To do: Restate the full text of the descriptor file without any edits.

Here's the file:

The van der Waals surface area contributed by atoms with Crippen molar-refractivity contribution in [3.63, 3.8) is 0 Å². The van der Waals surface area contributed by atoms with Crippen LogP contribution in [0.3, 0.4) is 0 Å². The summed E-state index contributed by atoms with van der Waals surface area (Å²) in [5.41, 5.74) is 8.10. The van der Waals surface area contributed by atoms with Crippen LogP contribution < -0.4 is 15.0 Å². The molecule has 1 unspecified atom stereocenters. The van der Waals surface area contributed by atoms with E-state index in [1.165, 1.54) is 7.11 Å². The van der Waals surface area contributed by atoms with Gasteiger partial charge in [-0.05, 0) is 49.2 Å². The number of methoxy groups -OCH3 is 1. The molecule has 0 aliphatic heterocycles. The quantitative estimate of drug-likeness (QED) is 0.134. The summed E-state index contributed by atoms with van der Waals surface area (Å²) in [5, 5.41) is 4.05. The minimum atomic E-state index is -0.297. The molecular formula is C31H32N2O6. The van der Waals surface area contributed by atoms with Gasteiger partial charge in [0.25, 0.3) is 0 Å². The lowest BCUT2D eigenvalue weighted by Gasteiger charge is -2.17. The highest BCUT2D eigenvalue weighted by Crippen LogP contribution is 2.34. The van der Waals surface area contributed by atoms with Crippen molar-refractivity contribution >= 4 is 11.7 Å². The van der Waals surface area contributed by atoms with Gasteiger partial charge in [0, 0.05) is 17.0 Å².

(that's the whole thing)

The van der Waals surface area contributed by atoms with Crippen molar-refractivity contribution in [3.63, 3.8) is 0 Å². The van der Waals surface area contributed by atoms with Crippen LogP contribution in [0.3, 0.4) is 0 Å². The summed E-state index contributed by atoms with van der Waals surface area (Å²) in [5.41, 5.74) is 8.10. The van der Waals surface area contributed by atoms with Crippen LogP contribution < -0.4 is 15.0 Å². The molecule has 1 unspecified atom stereocenters. The van der Waals surface area contributed by atoms with E-state index in [1.165, 1.54) is 7.11 Å². The van der Waals surface area contributed by atoms with Gasteiger partial charge in [-0.05, 0) is 49.2 Å². The number of methoxy groups -OCH3 is 1. The molecule has 0 aliphatic heterocycles. The quantitative estimate of drug-likeness (QED) is 0.134. The summed E-state index contributed by atoms with van der Waals surface area (Å²) in [5, 5.41) is 4.05. The minimum atomic E-state index is -0.297. The molecular formula is C31H32N2O6. The van der Waals surface area contributed by atoms with Gasteiger partial charge in [0.25, 0.3) is 0 Å². The lowest BCUT2D eigenvalue weighted by Gasteiger charge is -2.17. The highest BCUT2D eigenvalue weighted by Crippen LogP contribution is 2.34. The van der Waals surface area contributed by atoms with Crippen molar-refractivity contribution >= 4 is 11.7 Å². The van der Waals surface area contributed by atoms with Gasteiger partial charge in [0, 0.05) is 17.0 Å².